Peru: Low temperatures delaying Red Globe shipments to China, says Ecosac -

Peru: Low temperatures delaying Red Globe shipments to China, says Ecosac

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Peru: Low temperatures delaying Red Globe shipments to China, says Ecosac

Excessively low temperatures in one of Peru's key table grape-growing regions have resulted in a darker coloring of Red Globes than desired in the Chinese market, according to Ecosac. 

A representative of the major grower based in the northern Piura region said producers in the area had been experiencing some of the coldest mornings in decades over recent weeks.

Speaking to Fresh Fruit Portal at last week's Amsterdam Produce Show, Ecosac commercial director Gerd Burmester said the company would typically have started exporting the variety to China in late October but shipments were yet to start this year.

"We've been having very cold mornings, the coldest in the last 50 years," he said.

"So that is not helping with the red color. It's very dark, much darker than normal. That is not liked in China - they like a light cherry red color."

He said that on the traditional scale of 1-5, the Chinese market preferred Red Globes with a color of 2-3 - which Burmester said Ecosac was able to achieve during normal years - but this season the coloring is in the range of 2.5-4.

"We are hoping for sunnier days with higher temperatures in the mornings and I hope that helps with the color," he said, adding there was still some time left as Red Globes were typically harvested until late December.

He believed the low temperatures were the result of a particularly strong coastal El Niño weather phenomenon.

Earlier in the year northern Peru was severely affected by heavy rains and humidity, which in turn led to a higher prevalence of powdery mildew and a huge drop in production from the region.

Burmester said Ecosac had only around 60% of the table grape volume it did last year. North American importers last month also indicated they were expecting significantly reduced year-on-year exports from northern Peru.

On a positive note, Burmester said the fruit quality had surpassed expectations and was very good this year, which was helping to compensate for the volume drop in terms of prices to a limited degree.

Ecosac has been shipping seedless grapes into Europe over recent weeks, making the most of the supply gap that comes after the Italian and Spanish seasons but before Namibia and South Africa ramp up exports. Market conditions are reported to be strong at the moment.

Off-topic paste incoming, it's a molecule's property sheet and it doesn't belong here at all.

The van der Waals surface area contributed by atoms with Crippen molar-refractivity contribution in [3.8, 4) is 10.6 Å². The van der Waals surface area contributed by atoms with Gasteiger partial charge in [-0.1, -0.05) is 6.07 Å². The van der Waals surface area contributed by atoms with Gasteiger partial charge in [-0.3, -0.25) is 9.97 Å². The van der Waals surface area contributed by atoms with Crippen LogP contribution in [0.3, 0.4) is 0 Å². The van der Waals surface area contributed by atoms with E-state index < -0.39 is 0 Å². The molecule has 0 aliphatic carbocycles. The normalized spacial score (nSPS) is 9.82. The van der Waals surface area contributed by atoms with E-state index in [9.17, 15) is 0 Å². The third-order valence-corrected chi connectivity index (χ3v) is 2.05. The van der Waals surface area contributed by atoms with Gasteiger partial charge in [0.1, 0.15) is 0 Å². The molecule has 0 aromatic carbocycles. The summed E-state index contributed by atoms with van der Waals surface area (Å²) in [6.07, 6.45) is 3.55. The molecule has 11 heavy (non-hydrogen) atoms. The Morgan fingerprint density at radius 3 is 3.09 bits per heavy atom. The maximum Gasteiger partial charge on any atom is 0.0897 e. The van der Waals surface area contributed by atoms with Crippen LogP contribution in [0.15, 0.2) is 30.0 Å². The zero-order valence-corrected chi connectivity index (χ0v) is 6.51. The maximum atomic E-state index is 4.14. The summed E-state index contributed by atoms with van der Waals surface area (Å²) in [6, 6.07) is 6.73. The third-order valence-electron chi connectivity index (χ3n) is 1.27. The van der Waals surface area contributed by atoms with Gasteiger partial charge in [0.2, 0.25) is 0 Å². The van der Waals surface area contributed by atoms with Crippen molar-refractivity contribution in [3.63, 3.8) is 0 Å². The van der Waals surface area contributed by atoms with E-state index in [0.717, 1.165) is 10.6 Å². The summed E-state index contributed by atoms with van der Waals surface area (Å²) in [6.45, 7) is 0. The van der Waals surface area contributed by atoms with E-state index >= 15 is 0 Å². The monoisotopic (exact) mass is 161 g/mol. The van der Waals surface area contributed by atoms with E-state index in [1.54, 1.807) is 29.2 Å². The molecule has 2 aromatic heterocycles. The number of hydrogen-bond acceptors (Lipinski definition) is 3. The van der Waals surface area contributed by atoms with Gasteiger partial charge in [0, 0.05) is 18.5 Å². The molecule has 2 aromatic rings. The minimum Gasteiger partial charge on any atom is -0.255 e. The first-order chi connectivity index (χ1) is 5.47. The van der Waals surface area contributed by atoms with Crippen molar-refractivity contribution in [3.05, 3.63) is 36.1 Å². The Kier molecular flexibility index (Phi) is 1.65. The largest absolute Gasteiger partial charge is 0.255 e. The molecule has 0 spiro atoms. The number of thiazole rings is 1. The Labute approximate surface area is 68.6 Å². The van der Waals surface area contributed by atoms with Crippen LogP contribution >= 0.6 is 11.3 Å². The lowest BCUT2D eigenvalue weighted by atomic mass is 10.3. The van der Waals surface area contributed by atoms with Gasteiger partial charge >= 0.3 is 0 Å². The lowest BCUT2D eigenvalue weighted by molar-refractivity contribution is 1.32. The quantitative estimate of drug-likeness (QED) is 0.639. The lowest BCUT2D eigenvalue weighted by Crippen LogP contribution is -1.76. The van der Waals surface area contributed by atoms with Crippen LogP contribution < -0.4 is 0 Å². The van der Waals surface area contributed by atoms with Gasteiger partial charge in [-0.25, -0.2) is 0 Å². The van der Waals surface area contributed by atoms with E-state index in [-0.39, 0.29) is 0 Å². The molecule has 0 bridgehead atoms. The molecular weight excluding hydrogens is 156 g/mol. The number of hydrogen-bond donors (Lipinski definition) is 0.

"The Italians finished a bit earlier than normal and there is less fruit from Piura. South Africa and Namibia are about one week late so that is giving us a nice space to sell well. There are good prices but it is impossible to compensate for a 40% volume drop," he said.

The company has been greatly increasing its plantings of seedless grape varieties, which now represent the majority of shipments to continental European and U.K. markets. 

It also recently began shipped seedless varieties to the U.S. market, which is expected to see lower domestic supply levels than last year largely as a result of excessive heat in California over the summer.

Burmester said prices in the U.S. were looking strong at present, but that "you never know until the end" how things will turn out.

Ecosac has previously carried out trial shipments of seedless grapes to the Chinese market but said that there would not be any consignments this year as a result of the lower available supply.

The company grows varieties licensed by some of the world's top breeders, including SunWorld, IFG and SNFL. 

Burmester said that next year the company is hoping to plant AutumnCrisp by SunWorld, a branded variety that he said was relatively new in Peru, and also mentioned that Scarlotta had shown excellent resistance to mold this year and had not seen any drop in volumes.

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